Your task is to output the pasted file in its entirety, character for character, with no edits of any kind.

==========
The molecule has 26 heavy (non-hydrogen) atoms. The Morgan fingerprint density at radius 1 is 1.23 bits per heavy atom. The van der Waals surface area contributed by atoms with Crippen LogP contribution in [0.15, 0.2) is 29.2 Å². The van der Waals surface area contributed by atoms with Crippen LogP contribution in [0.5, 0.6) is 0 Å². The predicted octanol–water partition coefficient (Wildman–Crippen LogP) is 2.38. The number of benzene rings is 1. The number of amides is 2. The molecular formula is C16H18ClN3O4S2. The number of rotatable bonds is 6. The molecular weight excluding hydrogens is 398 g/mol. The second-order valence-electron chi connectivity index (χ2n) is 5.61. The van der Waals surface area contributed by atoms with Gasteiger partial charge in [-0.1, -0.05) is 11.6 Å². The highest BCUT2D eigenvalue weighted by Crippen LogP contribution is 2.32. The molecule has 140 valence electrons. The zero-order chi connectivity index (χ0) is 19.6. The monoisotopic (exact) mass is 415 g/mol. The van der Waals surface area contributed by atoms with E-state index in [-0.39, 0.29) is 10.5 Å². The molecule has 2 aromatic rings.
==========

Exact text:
The molecule has 26 heavy (non-hydrogen) atoms. The Morgan fingerprint density at radius 1 is 1.23 bits per heavy atom. The van der Waals surface area contributed by atoms with Crippen LogP contribution in [0.15, 0.2) is 29.2 Å². The van der Waals surface area contributed by atoms with Crippen LogP contribution in [0.5, 0.6) is 0 Å². The predicted octanol–water partition coefficient (Wildman–Crippen LogP) is 2.38. The number of benzene rings is 1. The number of amides is 2. The molecular formula is C16H18ClN3O4S2. The number of rotatable bonds is 6. The molecular weight excluding hydrogens is 398 g/mol. The second-order valence-electron chi connectivity index (χ2n) is 5.61. The van der Waals surface area contributed by atoms with Gasteiger partial charge in [-0.1, -0.05) is 11.6 Å². The highest BCUT2D eigenvalue weighted by Crippen LogP contribution is 2.32. The molecule has 140 valence electrons. The zero-order chi connectivity index (χ0) is 19.6. The monoisotopic (exact) mass is 415 g/mol. The van der Waals surface area contributed by atoms with E-state index in [-0.39, 0.29) is 10.5 Å². The molecule has 2 aromatic rings.